“You told people not to sign the petition because it was the written wrong, had the law wrong.” NO, I NEVER did. While I did think the petition was written wrong and said so plainly (and told you so directly) I never said people shouldn’t sign because it was misdrawn. I said people shouldn’t sign it if they favored fiber because it was an attempt to stop the fiber project. As it was.

Now there was a lot going on at the time. A little timeline of the petition and the lawsuit might be helpful in making the context clear, establish the real history and help folks see why the flattering tale you want to tell just isn’t accurate:

1. The first person, to my knowledge, to suggest a petition drive was me, on August 19th 2004. From the beginning I had a consistent position—that this was the right way to force a referendum and that the governing law was the law BellSouth (now AT&T) had passed and Cox supported—the municipal “fair” competition act—that specifically dealt with this issue and called for using the city-parish charter which in turn called for 15% of the voters. That was always my honestly held position. Long before anyone actually suggested a petition drive to stop the project.
2. The first rumors of an actual petition that I heard were in the Advocate in late November of 04 and were that the incumbents would start a petition.... I thought that unlikely because it was a losing proposition. (As, indeed, it turned out to be.)
3. The first rumors of a petition by someone other than the incumbents came up in a late December 04 time frame. I opined that it’d be hard and noted that any drive would have to shoot for more than the number of petitioners they needed to account for folks signing that weren’t eligible voters in the city. (That turned out to be good advice too.)
4. Just after Christmas of ‘04 Fiber411 announced that it would start up a petition drive based on the 5% number. They also began to hint that they’d accept incumbent support; a position they’d previously rejected.
5. By January 7th BellSouth had “joined” the petition drive and put the petition in the trucks of their employees. With most of the people “working” the petition now employees of the incumbents it had become a tool of the incumbent campaign against Lafayette’s fiber-optic network. (The employees, understandably, weren’t happy about this.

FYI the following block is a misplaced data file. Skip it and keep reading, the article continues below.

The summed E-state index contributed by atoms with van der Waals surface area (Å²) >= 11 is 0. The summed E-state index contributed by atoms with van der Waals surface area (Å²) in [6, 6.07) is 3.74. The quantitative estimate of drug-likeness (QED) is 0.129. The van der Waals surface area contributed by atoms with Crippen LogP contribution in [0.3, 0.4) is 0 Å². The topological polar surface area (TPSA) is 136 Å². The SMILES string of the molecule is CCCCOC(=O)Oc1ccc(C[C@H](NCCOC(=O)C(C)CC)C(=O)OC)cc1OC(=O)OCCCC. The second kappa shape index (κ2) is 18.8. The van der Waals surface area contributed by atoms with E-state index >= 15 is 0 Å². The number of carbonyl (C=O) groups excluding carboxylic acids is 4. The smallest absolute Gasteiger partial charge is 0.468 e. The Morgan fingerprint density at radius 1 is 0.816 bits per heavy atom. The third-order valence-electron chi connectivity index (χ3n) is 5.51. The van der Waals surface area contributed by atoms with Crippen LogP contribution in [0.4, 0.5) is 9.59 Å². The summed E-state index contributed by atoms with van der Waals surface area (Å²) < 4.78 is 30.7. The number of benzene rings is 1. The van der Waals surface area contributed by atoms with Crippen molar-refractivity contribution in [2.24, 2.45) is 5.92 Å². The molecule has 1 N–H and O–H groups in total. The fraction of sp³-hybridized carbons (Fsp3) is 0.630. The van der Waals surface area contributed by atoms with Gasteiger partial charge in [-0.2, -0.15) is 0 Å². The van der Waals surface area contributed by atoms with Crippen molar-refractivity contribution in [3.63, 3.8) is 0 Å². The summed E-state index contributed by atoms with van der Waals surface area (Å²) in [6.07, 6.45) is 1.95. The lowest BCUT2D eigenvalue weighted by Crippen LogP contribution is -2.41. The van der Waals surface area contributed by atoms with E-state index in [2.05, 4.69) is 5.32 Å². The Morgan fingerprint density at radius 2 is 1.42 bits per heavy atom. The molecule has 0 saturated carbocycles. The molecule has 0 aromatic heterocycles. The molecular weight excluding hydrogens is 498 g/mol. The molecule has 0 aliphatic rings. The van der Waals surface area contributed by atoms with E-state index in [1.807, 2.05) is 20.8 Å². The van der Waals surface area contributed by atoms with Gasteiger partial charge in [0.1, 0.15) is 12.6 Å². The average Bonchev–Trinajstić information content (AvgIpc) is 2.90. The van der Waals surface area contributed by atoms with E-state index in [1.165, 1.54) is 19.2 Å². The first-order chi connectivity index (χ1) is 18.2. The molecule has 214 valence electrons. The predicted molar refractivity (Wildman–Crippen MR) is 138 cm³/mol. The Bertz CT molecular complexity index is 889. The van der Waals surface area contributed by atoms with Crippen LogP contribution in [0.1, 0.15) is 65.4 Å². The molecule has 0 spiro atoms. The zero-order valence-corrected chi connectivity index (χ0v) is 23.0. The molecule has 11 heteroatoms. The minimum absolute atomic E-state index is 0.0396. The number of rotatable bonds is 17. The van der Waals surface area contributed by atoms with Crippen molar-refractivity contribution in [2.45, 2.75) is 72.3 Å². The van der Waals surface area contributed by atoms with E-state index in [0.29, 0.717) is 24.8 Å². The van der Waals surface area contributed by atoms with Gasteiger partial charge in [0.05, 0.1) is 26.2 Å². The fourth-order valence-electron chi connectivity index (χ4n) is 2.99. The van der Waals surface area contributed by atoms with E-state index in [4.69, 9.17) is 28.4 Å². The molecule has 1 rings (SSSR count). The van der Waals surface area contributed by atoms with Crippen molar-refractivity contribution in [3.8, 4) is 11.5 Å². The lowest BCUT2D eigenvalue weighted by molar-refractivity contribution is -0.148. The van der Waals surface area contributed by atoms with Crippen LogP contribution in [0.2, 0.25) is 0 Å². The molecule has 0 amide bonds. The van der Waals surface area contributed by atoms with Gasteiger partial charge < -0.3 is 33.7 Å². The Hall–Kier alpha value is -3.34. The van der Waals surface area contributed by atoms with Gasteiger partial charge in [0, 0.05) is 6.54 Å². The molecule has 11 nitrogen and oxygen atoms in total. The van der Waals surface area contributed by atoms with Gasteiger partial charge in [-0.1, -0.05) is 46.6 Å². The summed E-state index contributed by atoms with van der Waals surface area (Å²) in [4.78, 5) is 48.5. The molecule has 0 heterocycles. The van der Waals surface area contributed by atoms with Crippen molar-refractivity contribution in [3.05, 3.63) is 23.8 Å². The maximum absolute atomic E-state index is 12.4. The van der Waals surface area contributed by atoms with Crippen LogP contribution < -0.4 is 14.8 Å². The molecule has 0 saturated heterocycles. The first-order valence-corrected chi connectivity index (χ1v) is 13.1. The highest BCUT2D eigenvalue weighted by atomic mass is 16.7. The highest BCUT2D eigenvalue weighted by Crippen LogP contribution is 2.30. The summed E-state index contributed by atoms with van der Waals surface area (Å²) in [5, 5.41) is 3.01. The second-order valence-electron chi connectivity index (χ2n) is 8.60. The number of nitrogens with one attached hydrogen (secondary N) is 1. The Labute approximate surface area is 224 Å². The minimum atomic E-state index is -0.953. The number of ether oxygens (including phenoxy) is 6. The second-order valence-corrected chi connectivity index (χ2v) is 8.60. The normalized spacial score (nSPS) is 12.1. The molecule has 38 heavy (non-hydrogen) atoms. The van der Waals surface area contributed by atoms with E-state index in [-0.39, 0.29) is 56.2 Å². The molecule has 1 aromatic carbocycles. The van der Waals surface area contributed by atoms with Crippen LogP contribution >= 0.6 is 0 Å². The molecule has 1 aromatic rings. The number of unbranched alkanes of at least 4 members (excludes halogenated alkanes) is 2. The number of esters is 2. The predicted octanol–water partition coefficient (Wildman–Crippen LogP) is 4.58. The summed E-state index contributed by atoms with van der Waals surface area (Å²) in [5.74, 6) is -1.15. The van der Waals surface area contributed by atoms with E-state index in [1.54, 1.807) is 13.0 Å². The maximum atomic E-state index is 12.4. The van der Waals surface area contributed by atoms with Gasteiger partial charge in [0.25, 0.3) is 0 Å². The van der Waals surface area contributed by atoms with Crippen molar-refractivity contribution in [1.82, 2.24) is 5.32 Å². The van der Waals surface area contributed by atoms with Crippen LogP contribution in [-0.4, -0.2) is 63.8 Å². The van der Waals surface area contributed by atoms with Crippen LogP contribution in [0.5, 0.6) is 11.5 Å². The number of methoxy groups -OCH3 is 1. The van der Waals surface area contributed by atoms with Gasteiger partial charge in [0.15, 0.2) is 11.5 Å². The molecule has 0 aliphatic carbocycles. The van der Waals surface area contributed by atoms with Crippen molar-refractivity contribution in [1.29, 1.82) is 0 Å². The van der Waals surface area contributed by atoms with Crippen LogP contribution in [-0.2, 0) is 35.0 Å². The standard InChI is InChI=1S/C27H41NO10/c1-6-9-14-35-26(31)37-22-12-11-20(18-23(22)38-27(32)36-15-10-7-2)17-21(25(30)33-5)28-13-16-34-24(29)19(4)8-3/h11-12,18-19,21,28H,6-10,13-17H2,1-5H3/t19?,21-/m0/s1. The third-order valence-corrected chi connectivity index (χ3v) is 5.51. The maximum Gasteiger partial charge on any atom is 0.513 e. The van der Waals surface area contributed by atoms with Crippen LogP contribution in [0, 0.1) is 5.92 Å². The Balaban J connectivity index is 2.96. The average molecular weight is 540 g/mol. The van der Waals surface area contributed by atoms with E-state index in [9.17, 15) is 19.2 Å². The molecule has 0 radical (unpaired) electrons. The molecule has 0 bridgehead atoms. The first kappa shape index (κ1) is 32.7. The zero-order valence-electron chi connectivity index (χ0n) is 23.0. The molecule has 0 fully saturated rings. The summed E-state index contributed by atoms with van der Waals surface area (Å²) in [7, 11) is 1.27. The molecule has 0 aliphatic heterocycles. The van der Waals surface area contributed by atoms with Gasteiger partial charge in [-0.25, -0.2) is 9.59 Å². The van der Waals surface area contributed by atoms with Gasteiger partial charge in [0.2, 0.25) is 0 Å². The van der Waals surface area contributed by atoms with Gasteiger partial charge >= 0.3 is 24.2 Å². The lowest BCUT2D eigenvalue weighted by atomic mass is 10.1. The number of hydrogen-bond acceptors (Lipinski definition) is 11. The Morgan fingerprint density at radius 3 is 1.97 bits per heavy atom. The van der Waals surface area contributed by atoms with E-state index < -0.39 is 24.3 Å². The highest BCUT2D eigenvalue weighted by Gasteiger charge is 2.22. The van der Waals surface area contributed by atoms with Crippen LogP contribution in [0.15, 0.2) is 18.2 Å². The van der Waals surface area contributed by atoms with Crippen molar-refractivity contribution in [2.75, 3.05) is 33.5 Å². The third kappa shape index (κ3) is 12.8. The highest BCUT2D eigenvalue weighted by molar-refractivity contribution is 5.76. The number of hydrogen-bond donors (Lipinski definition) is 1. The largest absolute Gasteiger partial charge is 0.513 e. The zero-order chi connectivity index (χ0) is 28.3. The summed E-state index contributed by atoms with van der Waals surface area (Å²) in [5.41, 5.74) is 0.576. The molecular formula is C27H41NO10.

6. A period of strange confusion erupts in the middle of January. The Fiber411 folks apparently concede that they have to meet the conditions on referenda set down by the city-parish charter on the form and the number of signatories they need--and ask advice: “Just tell us what to do.” The city tells them they’re wrong and they don’t have any such deadline but maintains that the same city-parish charter that requires 15% of the voters sign on to force a referendum does not have a deadline. The version of state law that Fiber411 has been relying on apparently does have that constraint. So on the one hand they have too few signatories or on the other hand they’ve missed their deadline. This confusion never really gets resolved but it is clear that there are serious problems with the petition regardless of whose interpretation of the applicable law is correct.
7. The petition was turned into the registrar of voters where and on February 4th of 2005 was found to contain too few names to meet even the 5% standard—raising the question of why it had been submitted at all.
8. On the 13th Fiber411 joins the ongoing BellSouth and Cox suit challenging the bond ordinance and admits that it looks bad to join the incumbents in suing the city considering that they have continued to claim (even after accepting their help in circulating the now-failed petition.) They say that they realize that their suit could easily be separated from BellSouth and Cox’s but that piggybacking on the incumbents attack will save them money. It surely helped BellSouth and Cox in the PR battle to have a locals join their suit but since the petition had already failed it was hard to understand what was to be gained by Fiber411 by aiding the incumbents.

It seemed, and seems still, that looking at what Fiber411 was actually doing rather than what it was claiming to do would be worthwhile.

Neal Breakfield said...